The fact is that we can never please all the people, all of the time. People hold their own beliefs, values and opinions. Constantly striving for approval from external sources places us under an immense amount of pressure. The grim reality is that the more you allow yourself to be compromised; the more you are sending a message to others that this is okay.
The old saying “If you give someone an inch, they’ll take a yard” unfortunately bears some truth. If you continually say yes to tasks that you don’t have the capacity to take on, you will often be given more. If you take on the role of 24/7 personal adviser to your cousin, your cousin will expect nothing less of you!
To increase your sense of self-worth, try not to rely so much on the opinions and approval of others. Trust and believe in yourself. Stay close to your own beliefs and values by speaking your own truth - despite risking possible disapproval from others. Is it honestly so catastrophic that someone may not agree with you? Do you genuinely agree with everything that others do or say? You are entitled to your own opinion, so long as you are not being hurtful or aggressive when you assert yourself. Take ownership of your feelings and act on them appropriately. If something doesn’t feel okay, learn to express your discord.
HAVING THE COURAGE TO SAY NO
Saying no initially sounds so negative, especially if it is not a word that you choose to use very often. No is a word that holds great potential. The potential to improve your sense of self-worth, the potential to protect you from being put upon by others and the potential to increase your capacity to love and respect yourself. It also holds the potential to teach others to respect and listen to your needs more.
Saying no takes practice. Communicating your needs can feel very alien if you are not used to doing it - but this does not have to be difficult. It is often the case that although those who know you may initially respond with surprise, they do not react as negatively as you anticipate.
If some individuals do seem upset or angry, understand that this is their issue. You are not responsible for how others interpret or respond to the verbalisation of your needs (as long as they were spoken with care and respect). You have the right to honour your own needs, even if that means falling short of other people’s expectations of you.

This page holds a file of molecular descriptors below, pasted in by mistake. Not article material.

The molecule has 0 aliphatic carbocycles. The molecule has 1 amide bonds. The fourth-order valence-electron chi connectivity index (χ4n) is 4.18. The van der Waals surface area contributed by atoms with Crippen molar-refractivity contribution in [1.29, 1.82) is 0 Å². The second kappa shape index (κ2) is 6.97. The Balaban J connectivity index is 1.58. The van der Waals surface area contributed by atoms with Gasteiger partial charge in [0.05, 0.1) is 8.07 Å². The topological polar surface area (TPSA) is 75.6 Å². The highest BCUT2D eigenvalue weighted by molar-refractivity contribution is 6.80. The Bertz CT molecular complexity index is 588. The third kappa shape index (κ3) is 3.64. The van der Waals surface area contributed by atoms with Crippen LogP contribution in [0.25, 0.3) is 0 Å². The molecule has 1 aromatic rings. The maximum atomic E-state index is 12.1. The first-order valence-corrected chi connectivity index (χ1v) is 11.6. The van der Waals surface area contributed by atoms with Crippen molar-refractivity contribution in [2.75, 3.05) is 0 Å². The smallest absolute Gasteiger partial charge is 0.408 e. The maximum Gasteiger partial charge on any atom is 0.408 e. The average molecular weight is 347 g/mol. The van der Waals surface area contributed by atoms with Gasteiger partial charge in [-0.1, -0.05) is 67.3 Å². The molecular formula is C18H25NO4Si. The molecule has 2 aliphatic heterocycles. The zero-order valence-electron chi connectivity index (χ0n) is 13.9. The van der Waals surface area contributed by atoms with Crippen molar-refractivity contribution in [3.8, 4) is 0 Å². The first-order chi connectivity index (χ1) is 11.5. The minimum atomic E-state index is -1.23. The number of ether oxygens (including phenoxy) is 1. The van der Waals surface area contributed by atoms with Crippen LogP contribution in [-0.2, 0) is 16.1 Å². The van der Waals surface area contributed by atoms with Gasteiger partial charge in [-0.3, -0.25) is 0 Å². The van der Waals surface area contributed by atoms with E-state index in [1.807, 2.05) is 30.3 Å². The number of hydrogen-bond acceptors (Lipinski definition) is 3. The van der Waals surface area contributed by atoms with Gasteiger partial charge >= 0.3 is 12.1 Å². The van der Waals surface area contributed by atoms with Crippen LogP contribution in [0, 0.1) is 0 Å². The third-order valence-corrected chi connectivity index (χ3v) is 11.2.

An example of boundary setting:
Remember to set your boundaries by using simple clear language. Be firm but respectful and do not allow yourself to feel that you have to give any justification for your decisions.
Remember that when you set boundaries, you do not have to justify, debate or excessively explain your reasons. Be firm, polite and to the point. In the face of confrontation, simply repeat your point. Always support your boundary by keeping it in place. If you give in to resistance or allow others to emotionally blackmail you, you are telling them that it’s acceptable for them to ignore your needs.
Boundary setting forms a solid foundation for developing self-respect and showing others that you have a sense of self-worth. It is common to feel a little guilty about saying no, especially if those you interact with are used to you always saying yes.
Whilst guilt has its place, it does not have a place in the context of setting personal boundaries. It is not selfish to say no in order to care for your mental and physical wellbeing. It would however be selfish if you only ever put your needs before others. This article is intended to encourage a sense of balance - not to promote egocentricity.
"Balance is about making choices and enjoying them" Anon.
To see how counselling and psychotherapy in Manchester can help you learn how to set boundaries, reach out to me today.